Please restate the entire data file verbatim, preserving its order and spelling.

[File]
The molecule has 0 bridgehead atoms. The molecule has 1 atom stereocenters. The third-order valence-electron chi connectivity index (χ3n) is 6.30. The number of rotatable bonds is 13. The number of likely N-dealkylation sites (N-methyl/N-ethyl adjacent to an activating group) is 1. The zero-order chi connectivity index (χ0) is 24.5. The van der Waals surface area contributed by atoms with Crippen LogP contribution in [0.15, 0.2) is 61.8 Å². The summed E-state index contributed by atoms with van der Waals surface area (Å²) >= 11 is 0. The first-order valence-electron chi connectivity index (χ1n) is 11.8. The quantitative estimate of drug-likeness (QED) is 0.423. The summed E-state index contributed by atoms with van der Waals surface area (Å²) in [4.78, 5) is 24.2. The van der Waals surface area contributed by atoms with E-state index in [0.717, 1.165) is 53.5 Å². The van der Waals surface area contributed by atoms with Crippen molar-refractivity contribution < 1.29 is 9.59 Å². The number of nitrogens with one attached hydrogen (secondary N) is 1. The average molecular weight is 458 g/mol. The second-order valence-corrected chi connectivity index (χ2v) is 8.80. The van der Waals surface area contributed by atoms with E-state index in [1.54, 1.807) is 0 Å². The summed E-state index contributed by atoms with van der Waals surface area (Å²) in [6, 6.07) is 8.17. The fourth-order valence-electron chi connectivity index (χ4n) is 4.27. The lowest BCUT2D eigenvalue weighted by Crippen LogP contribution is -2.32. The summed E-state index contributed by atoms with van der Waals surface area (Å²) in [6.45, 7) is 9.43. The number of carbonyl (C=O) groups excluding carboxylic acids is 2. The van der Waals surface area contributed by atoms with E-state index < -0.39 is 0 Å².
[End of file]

The molecule has 0 bridgehead atoms. The molecule has 1 atom stereocenters. The third-order valence-electron chi connectivity index (χ3n) is 6.30. The number of rotatable bonds is 13. The number of likely N-dealkylation sites (N-methyl/N-ethyl adjacent to an activating group) is 1. The zero-order chi connectivity index (χ0) is 24.5. The van der Waals surface area contributed by atoms with Crippen LogP contribution in [0.15, 0.2) is 61.8 Å². The summed E-state index contributed by atoms with van der Waals surface area (Å²) >= 11 is 0. The first-order valence-electron chi connectivity index (χ1n) is 11.8. The quantitative estimate of drug-likeness (QED) is 0.423. The summed E-state index contributed by atoms with van der Waals surface area (Å²) in [4.78, 5) is 24.2. The van der Waals surface area contributed by atoms with E-state index in [0.717, 1.165) is 53.5 Å². The van der Waals surface area contributed by atoms with Crippen molar-refractivity contribution < 1.29 is 9.59 Å². The number of nitrogens with one attached hydrogen (secondary N) is 1. The average molecular weight is 458 g/mol. The second-order valence-corrected chi connectivity index (χ2v) is 8.80. The van der Waals surface area contributed by atoms with E-state index in [1.54, 1.807) is 0 Å². The summed E-state index contributed by atoms with van der Waals surface area (Å²) in [6, 6.07) is 8.17. The fourth-order valence-electron chi connectivity index (χ4n) is 4.27. The lowest BCUT2D eigenvalue weighted by Crippen LogP contribution is -2.32. The summed E-state index contributed by atoms with van der Waals surface area (Å²) in [6.45, 7) is 9.43. The number of carbonyl (C=O) groups excluding carboxylic acids is 2. The van der Waals surface area contributed by atoms with E-state index < -0.39 is 0 Å².